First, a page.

DC leaders call for stronger measures to make city streets safer

After a 9-year-old was hit by a car while leaving school in Southeast D.C. on Friday, two traffic cameras are now in place, but city leaders say more needs to be done to make the city’s streets safer.

D.C. Council member Christina Henderson said simply installing more traffic cameras is not the solution.

“There are absolutely no consequences for paying the tickets. Therefore, there is no desire on the part of a driver to slow down,” said Henderson.

She said legislation will be introduced later this week, calling for serious infrastructure changes around schools. Henderson added that the District needs to “refashion our roads in such a way that they are no longer highways and freeways around schools.”

There have been a lot of accidents involving pedestrians recently. As a result, the District Department of Transportation said it would install 19 new speed cameras to reduce speeding and reckless driving over the next three months.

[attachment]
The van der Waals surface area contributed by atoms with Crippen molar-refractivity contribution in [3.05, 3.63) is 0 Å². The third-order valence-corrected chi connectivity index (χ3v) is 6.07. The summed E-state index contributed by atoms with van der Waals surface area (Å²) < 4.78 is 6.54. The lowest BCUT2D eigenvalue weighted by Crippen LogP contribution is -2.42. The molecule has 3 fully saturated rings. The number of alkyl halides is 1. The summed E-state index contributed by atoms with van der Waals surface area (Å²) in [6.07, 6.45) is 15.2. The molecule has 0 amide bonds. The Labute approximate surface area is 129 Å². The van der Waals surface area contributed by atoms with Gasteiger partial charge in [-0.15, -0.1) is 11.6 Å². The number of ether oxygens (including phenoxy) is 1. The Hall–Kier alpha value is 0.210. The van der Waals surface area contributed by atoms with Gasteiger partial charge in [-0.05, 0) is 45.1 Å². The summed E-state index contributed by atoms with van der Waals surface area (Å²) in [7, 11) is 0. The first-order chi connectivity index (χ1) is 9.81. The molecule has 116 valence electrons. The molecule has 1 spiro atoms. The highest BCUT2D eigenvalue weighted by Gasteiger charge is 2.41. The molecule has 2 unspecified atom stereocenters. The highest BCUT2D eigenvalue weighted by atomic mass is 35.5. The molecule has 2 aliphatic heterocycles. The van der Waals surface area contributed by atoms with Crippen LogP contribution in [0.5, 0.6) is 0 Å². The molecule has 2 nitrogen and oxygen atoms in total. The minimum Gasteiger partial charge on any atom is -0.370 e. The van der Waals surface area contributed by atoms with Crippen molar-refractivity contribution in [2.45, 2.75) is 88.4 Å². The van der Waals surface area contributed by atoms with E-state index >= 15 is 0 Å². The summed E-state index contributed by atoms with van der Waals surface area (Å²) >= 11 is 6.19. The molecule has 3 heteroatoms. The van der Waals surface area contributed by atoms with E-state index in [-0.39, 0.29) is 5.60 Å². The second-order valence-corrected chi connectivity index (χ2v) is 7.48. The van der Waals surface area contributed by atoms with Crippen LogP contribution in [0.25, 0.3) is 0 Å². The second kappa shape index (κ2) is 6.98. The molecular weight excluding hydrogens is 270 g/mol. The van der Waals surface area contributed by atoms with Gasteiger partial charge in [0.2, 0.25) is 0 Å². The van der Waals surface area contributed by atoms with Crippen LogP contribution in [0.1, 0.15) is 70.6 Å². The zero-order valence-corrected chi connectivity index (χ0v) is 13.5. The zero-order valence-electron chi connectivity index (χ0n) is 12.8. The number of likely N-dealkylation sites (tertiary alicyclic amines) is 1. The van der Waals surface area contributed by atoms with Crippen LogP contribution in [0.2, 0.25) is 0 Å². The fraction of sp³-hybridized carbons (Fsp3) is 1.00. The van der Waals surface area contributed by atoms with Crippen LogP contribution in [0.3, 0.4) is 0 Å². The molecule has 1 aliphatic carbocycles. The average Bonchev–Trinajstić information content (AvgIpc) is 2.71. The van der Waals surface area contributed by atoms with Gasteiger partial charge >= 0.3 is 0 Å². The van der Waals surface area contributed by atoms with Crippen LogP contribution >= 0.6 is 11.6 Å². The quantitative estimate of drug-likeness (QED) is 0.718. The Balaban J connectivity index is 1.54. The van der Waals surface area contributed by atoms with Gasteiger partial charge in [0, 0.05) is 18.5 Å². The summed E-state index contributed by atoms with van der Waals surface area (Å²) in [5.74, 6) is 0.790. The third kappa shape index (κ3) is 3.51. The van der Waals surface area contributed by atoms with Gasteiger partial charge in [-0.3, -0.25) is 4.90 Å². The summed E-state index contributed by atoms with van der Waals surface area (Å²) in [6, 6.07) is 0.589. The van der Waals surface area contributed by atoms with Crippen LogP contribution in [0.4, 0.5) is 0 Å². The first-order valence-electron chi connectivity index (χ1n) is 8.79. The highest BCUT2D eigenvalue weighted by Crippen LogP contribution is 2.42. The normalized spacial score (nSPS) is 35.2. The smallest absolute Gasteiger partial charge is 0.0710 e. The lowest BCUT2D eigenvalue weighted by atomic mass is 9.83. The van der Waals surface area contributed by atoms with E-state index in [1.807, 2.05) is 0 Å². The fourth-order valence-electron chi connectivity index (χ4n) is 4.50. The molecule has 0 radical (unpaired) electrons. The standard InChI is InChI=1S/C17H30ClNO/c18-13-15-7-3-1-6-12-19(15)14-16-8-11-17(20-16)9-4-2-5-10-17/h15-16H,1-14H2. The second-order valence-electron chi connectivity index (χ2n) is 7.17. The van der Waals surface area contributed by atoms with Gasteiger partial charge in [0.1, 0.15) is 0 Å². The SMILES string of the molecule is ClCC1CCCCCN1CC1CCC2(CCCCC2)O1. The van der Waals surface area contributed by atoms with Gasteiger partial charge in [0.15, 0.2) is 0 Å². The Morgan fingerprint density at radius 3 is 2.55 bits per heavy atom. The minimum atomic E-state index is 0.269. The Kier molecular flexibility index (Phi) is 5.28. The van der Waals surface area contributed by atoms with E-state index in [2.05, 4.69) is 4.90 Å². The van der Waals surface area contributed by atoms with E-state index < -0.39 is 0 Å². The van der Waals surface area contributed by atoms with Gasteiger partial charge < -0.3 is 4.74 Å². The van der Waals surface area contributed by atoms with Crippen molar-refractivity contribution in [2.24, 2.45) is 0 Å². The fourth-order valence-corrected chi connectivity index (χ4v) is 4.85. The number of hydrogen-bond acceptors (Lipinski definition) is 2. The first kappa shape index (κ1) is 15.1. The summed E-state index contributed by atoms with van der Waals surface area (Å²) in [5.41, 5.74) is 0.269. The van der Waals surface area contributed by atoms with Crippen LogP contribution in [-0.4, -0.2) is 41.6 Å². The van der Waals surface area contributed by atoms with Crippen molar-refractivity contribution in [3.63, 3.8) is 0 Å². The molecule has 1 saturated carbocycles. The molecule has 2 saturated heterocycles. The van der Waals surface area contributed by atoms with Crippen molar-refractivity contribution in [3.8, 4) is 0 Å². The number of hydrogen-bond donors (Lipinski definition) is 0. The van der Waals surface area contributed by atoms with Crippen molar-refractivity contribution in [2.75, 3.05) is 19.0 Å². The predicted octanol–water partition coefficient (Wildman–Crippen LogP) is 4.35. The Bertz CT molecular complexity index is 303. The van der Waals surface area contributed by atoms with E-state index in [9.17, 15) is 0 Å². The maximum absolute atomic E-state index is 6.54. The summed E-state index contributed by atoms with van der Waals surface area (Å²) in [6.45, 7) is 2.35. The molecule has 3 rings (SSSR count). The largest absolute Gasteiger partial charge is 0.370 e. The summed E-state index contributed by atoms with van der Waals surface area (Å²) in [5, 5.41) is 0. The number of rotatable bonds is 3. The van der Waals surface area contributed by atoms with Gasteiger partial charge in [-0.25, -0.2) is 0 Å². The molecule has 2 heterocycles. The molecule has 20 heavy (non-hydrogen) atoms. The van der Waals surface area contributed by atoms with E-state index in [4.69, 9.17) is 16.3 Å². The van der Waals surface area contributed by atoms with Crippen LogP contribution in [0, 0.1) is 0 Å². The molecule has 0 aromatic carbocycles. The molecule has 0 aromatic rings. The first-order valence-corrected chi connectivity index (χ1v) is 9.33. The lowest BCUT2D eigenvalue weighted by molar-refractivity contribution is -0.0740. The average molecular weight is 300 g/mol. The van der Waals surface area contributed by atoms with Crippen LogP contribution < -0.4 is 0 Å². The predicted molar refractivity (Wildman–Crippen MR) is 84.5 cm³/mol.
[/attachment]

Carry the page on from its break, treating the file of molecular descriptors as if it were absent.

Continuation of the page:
One of the streets on the list was Wheeler Road SE, where the 9-year-old was hit by a car leaving KIPP DC Somerset College Preparatory. An adult was also hit by a vehicle Monday about a quarter-mile away from where the child was struck.

DDOT installed two traffic cameras in the area near both accidents on Tuesday to capture speedy drivers.

Salim Adofo, an Advisory Neighborhood Commissioner in Ward 8, said the child is no longer in a coma. He also added that counselors are working with students at KIPP DC, where the boy who was struck attended school.

Part of the solution going forward, Adofo said, has to be drivers paying more attention.

“People you know have just been able to do what they want for a long time, and now you know, that’s coming to an end,” Adofo said.

Henderson said some of the other changes that may be made around D.C. schools include raised crosswalks and rumble strips, while D.C. Mayor Muriel Bowser recently said she would increase police presence around area schools.

Kyle Cooper

Anchor and reporter Kyle Cooper, has been with WTOP since 1992. Over those 25 years Kyle has worked as a street reporter, editor and anchor. Prior to WTOP Kyle worked at several radio stations in Indiana, and at the Indianapolis Star Newspaper.

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